Top-Down #2: Phrase Length, Strength, and the Third Dimension

There’s nothing wrong with strict song form, standards, blues, etc., and I have no objection to chord progressions – some of my best friends have strong resolutions. But, jazz music’s two big building blocks, song form (4-8-12-16 bar structure) and chord progression, your two most important resources, can also inhibit you.

Please see my earlier post about writing for the players and playing like a writer, where I talk about group improvisation – a musical gesture from one player influences another player, and the resulting interplay is composed improvisation, written from the top down (as opposed to being from the ground up, like blowing over a tune or a groove).

Miles Davis and Bill Evans gave us modal and non-harmonic playing, Ornette Coleman was among the first to fully liberate jazz from set phrases lengths, structures and chord changes.

So, for a moment, let’s say that we want to write without such restrictions. How long should a phrase last? As long as it has to. Think of an improvising group: one player starts something, another reacts. Then, instantly, the first player hears the reaction and gauges his response, looking ahead and adapting what he’s playing to what’s going on around him. The others then adapt….and so on…when does either player finish their idea? When it’s over. They decide in an instant, then move on.

Composers can do this by writing from the top down. Your first musical gesture, if you listen to it in hard in your head, might imply a response – a contrasting gesture, accompaniment, counterline, groove – and then maybe a third. Maybe more. Then it might feedback to the first and stimulate another gesture, and so on…inside your head…planned and controlled (hopefully).

This is why it’s good to not worry to much about phrase length – think of any gesture lasting only as long as it has to. Maybe don’t even worry about barlines until you can get the texture happening. Think of a blank page that’s only blank on the future side of your piece (the right-hand side), set a target for the end of the phrase or passage, but only a vague one. I had a teacher tell me to “let your counterpoint guide you”. He was a smart guy. I wasn’t. It took me a while before I could apply this to my writing.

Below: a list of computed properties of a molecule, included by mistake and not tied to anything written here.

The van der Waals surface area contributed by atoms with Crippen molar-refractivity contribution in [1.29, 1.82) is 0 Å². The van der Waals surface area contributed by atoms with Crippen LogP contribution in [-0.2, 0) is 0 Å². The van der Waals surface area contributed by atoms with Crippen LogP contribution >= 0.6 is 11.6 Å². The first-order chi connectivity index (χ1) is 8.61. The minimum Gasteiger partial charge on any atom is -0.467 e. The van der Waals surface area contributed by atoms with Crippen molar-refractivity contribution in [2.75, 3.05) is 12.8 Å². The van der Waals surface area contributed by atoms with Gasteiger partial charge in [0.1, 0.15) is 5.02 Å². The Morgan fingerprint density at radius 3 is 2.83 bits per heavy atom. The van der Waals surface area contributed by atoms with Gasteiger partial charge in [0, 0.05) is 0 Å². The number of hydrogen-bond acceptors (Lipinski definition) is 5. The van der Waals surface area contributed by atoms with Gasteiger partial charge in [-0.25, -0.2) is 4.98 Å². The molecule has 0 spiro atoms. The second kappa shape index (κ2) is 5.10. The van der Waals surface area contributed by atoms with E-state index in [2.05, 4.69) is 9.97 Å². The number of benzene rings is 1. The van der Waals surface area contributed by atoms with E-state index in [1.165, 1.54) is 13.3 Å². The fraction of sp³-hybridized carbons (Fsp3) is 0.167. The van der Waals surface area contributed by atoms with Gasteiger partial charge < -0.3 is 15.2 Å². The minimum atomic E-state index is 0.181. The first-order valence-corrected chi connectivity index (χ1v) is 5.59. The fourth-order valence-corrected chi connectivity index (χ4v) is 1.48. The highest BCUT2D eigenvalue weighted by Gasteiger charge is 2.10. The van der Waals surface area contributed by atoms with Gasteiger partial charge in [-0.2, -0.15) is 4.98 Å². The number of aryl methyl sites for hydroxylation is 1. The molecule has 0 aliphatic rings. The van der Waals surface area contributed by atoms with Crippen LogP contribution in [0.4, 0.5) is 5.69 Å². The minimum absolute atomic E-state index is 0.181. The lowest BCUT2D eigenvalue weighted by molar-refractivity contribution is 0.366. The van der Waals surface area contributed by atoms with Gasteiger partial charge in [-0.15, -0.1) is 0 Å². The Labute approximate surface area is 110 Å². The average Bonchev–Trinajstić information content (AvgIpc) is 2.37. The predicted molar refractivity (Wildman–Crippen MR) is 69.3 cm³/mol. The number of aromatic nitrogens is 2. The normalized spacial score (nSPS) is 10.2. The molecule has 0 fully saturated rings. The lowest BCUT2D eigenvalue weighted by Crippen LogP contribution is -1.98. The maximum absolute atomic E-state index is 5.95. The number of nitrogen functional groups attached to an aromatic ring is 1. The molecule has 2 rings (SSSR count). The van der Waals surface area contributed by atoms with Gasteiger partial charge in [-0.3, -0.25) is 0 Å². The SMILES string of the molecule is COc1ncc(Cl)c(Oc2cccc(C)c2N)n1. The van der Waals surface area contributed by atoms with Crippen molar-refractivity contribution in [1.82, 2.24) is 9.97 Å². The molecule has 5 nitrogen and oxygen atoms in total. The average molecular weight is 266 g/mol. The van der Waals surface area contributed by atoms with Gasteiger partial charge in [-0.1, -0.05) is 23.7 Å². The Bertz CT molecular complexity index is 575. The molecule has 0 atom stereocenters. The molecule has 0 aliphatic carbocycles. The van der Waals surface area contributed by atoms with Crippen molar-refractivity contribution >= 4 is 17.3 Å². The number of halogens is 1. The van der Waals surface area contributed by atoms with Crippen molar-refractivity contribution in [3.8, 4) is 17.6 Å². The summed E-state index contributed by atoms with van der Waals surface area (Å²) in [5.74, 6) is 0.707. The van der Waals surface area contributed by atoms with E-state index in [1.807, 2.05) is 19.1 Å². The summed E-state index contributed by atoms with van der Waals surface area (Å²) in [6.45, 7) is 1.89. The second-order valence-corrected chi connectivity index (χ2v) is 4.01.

There is one more thing to consider, which is a third dimension of sound, a prominent feature of jazz performance.

A new dimension of interest and musical richness springs from interplay and unexpected results, from grinding against the groove and from going with it. Again, it’s the feedback loop, where players communicate their intent, react, and change the energy and flow. Our expectations as fellow performers and listeners are the target; performers can change the length of a phrase, expand or contract a melody, vary a riff or groove, and by doing this cause moment in other parts, provoking a chain reaction of changing energy.

Now some 3D examples:

In “Souls” by the George Russell Sextet from the album Trip to Prillarguri, phrase length and strength are plastic. The melodic bass ostinato is the foremost idea element, at least at first. When the horns enter, counterpoint of the two elements invoke an upside-(top)-down texture. There’s a natural push-pull, but it always comes back to the ostinato – that’s our melody, that’s our home base, our reference.

I love how everything sounds like it’s in time, but isn’t.

The variety of phrase lengths and note durations in “Souls” makes for compelling musical textures and tensions. When the upper melody phrase is long and slow, it feels at one with the groove. When it’s faster and more aggressive, it grinds against the bass creating a different musical effect, and the players react accordingly. That’s the third dimension: